Murphy Was An Optimist

One of the themes of Spokesmen’s club today, at least for the outgoing president, was the outworking of Murphy’s Law. Murphy’s Law, of course, states that “The worst thing that can possibly happen will happen.” Then, there is Cohen’s Corollary, which states that Murphy was an optimist, which signifies that things that could not possibly go wrong will go wrong. The quote itself drew some laughs, as I suppose I am a fairly easily amused sort of person when it comes to wit and irony. Of course, today was not a particularly enjoyable day, even aside from the excruciating pain in my right big toe last night and today [1]. Yet it was not necessarily a bad day, even if it was not particularly pleasurable.

I first figured today was going to be a bit rough when my foot started feeling on fire about 4AM this morning or so, which led me to do a bit of reading and drinking some water until the pain had died down enough to get back to rest. On the plus side, this allowed me to finish an excellent book [2] early this afternoon. Reading enjoyable books definitely improves a day dramatically, and I even found out from an e-mail that I had a book waiting at the library, so I dropped off the two library books I had already finished and picked up the book for tomorrow’s reading, to help finish off the Vorkosigan saga. I also, when I got home from Spokesmen’s club, found a letter [3] from an unhappy author who had written a particularly unappealing book [4] and threatened legal action and sought for the review to be removed from Amazon.com. If you can’t pay the bills, don’t solicit reviews.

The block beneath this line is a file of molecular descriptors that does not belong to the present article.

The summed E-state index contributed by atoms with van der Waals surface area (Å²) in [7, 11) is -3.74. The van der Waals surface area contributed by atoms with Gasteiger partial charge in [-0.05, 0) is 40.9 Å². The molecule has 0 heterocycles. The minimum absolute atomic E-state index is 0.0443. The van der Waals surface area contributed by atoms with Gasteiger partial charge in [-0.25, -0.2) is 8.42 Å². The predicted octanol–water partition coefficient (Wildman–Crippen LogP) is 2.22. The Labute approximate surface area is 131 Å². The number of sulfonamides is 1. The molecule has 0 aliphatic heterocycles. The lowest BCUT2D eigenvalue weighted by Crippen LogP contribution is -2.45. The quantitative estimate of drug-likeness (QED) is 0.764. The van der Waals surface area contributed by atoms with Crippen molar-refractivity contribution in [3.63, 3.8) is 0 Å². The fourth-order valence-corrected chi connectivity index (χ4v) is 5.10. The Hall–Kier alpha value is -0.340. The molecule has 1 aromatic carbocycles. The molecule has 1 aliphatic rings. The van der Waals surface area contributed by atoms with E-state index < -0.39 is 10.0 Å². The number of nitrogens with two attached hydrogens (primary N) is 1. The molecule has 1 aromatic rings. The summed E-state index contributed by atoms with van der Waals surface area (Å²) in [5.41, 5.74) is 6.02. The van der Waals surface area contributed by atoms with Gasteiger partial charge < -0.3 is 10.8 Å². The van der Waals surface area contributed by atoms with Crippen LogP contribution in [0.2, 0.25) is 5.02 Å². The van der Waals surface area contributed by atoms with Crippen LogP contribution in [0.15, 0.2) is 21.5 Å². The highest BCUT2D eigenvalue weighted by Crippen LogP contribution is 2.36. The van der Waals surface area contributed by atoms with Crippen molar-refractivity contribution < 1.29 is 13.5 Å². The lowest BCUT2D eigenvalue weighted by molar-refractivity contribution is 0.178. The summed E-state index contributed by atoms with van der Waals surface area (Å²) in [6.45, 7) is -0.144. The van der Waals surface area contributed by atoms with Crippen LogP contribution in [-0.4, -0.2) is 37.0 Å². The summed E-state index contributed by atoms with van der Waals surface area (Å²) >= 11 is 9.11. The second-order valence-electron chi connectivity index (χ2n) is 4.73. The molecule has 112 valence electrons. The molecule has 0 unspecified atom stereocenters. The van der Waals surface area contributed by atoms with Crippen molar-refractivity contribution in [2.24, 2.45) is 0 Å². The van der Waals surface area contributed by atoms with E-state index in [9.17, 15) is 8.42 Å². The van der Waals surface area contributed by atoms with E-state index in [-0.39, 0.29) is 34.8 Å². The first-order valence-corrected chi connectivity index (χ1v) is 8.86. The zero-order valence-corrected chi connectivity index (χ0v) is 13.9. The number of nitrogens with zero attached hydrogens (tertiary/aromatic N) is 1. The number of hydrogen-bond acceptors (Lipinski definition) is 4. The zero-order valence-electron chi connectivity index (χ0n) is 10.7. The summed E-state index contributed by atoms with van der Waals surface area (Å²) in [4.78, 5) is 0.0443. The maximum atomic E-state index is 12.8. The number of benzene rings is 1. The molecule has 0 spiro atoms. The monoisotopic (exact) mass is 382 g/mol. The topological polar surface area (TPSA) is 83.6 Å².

Other than that, much of the afternoon and evening were a bit hectic, which is not what you want to be dealing with when your foot feels like it’s on fire. Going to the library and then having a late lunch and then doing grocery shopping and getting ready for Spokesmen’s club did not leave enough time to deal with the traffic on the way to the meeting, which was far heavier than expected. The meeting itself went well, even if I wasn’t feeling particularly good, and now I have to calculate how much money to return to each person in proportion to what they paid. I suppose today, in a way, was a day of reckoning. Somehow those sorts of days never seem very much fun, however much they ultimately serve to the good.

[1] https://edgeinducedcohesion.wordpress.com/2014/05/18/gout-and-decrepitude/

[2] https://edgeinducedcohesion.wordpress.com/2014/05/19/book-review-all-roads-lead-to-austen/

[3] Here is the text of the letter. Apparently some people don’t realize that I take my responsibility to give an honest review more seriously than I take idle threats of legal action:

Dear Nathan Albright:

My co-author Jeffery Glatus sent me a copy of your blog review of our book, HEAVENLY BILLS. Neither Jeff nor I were that interested in responding, as it is your right to opine, review and express however you see fit. However, you’ve not posted the review on amazon.com, as because your review is inherently flawed in such a way as to severely misrepresent the book, I think it’s time to bring some of this to your attention.

Included below is your review, with my thoughts, IN CAPS for readability only: